The UK's Christian festivals are still heavily biased in favour of male speakers, research released today has shown.
According to Project 3:28, which monitors the gender balance at Christian events, nine events showed an improvement in gender parity between 2015 and 2016, but overall there was no change. The average platform at a Christian event is 64 per cent male and 36 per cent female.
The project ranks 22 different conferences and festivals. The best performers in 2016 were the Ichthus network's Revive festival and young adult-focused The Pursuit, both of which featured an equal split of male and female speakers.
In second place was the Premier Digital Conference (18 men and 16 women speaking, 53/47 per cent), with New Wine in third place (153 men and 115 women, 57/43 per cent).
The event that demonstrated the best gender parity in both 2014 and 2015 – the Baptist Assembly – achieved joint third place in 2016 along with Greenbelt festival (both with a 58/42 per cent split).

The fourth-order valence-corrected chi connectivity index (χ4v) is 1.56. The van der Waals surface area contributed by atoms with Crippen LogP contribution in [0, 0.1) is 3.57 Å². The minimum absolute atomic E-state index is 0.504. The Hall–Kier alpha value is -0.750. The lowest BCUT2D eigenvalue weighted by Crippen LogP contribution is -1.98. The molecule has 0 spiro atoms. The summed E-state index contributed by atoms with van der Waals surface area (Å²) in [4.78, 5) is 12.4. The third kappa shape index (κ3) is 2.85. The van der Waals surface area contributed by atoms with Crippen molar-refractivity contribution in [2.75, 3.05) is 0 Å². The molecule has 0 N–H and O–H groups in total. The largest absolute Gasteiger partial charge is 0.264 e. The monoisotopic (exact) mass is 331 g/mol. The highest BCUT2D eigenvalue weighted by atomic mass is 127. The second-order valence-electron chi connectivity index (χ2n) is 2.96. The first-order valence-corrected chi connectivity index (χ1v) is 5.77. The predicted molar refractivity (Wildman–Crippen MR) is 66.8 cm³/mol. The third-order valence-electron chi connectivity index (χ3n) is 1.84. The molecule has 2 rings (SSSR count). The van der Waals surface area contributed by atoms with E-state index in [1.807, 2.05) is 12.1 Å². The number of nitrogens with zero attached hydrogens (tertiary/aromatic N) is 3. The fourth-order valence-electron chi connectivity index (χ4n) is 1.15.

The events held in 2016 with the fewest women speaking were Keswick (27 men and four women, 87/13 per cent), followed by Newfrontiers' Westpoint (an 82/18 per cent split) and Faith Camp (79/21 per cent).
According to Project 3:38, at events run by more conservative organisations and churches, women are unlikely to be billed as 'main stage' teachers. However, it said, the numbers of women speaking at seminars and other sessions at such events remain extremely low, something that could be improved without departing from a more conservative viewpoint on gender.
'It's interesting that in our fourth year of gathering data, this is the first year we haven't seen any improvement in the gender balance at Christian events, perhaps suggesting that improving the number of female speakers is something that event organisers are seeing as less of an ongoing responsibility and more of a short-term project,' said Natalie Collins, part of the Project 3:28 collective.
'On a positive note it is great to see new events like The Pursuit being intentional about having a balanced platform. I hope the report continues to encourage events to take action to improve their gender balance and enables event-goers to make intentional choices about going to events that are seeking to represent the fullness of God's call on both women and men.'